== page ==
Stella Ukwuoma, Abuja
As Nigeria joins the rest of the world to celebrate the World Sight Day today, there is need for assessment of how well or otherwise the country has fared in achieving the aims and objectives of the day.
World Sight Day, WSD, observed every second Thursday of October has been an annual international celebration since 2000 and the theme of this year is: “Make Vision Count”.
The day is earmarked by the International Agency for the Prevention of Blindness, IAPB, in conjunction with the World Health Organisation, WHO, to create public awareness and draw attention to blindness and vision impairment through lobbying governments to actively participate blindness prevention and healing.
Statistics released by WHO shows that all over the world, 253 million people are visually impaired. Out of this number, 81 percent are aged 50 years and above while 84 percent of visual impairment is as a result of chronic eye diseases.
The statistics also revealed that people who are visually impaired are 3 times more likely to be unemployed, 3 times more likely to be involved in vehicular accidents, 3 times more likely to suffer from depression and anxiety disorders and 2 times more likely to have a fall while walking.
WHO therefore is calling for people to educated, informed, provided quality and affordable eye care services, which would enable them identify needs and where needed, access available eye care services.
The WHO submission that a scandalous 81 percent of visual impairment cases could be avoided simply by early diagnoses and treatment bemoans the healthcare delivery services in Nigeria.
Recently, the wife of the President, Mrs. Aisha Buhari lamented the lack of consumables at the Aso Villa Clinic, which ought to be a signpost of the nation’s healthcare delivery system.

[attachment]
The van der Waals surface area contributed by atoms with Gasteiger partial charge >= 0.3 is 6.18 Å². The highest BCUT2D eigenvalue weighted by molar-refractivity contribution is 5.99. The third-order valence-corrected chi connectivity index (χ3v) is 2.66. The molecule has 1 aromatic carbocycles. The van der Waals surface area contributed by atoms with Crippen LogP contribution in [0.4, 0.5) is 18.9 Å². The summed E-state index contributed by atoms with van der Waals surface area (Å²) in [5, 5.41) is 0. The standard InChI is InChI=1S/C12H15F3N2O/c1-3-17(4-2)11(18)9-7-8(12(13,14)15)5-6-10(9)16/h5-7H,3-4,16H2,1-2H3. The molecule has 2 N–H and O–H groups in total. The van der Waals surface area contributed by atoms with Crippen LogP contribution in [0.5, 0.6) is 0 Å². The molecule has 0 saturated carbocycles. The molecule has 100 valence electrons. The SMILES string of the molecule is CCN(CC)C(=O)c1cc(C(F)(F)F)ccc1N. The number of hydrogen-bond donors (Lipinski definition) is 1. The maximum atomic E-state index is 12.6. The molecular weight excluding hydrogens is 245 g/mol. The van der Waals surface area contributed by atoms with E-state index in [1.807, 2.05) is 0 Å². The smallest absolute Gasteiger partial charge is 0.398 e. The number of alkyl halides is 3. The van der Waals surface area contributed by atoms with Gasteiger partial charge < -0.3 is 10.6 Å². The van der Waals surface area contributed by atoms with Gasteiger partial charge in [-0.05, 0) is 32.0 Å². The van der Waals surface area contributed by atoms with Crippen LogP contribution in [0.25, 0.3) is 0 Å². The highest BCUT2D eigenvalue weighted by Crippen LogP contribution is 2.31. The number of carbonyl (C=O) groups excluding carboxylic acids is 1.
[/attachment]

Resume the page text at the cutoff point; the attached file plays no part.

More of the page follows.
According to Mrs. Buhari, as common a medical instrument as syringes were completely unavailable at the premier hospital which ought to take care of the ‘first family’ of Nigeria in spite of humongous allocations.
Mrs. Buhari said she resorted to assessing health care in a private foreign hospital in the country after she was advised to travel to London to get herself treated.
Recall that her daughter, Zainab had raised similar concerns prior to this.
Current serving ministers in Nigeria at various times had travelled abroad to seek medical services and it is no longer news that President Muhammadu Buhari spent over 100 days in London in his most recent medical vacation.
Health workers including medical doctors have over the years resorted to strike actions to press home their demands of improved working environment and pay.
The Federal Government on Wednesday said it is set to enforce “no work no pay” law and also look extensively into private practice by doctors in the employ of the federal government.
The World Sight Day is another reminder and a wake-up call to governments across the world particularly in Nigeria to take the health sector seriously and one way that seems surest to deal with the cankerous problems besetting the health sector is the eradication of medical tourism, one of the cardinal campaign promises of this present administration.
The WHO has set 2020 as a benchmark for the realisation of its goal. Can Nigeria say the same?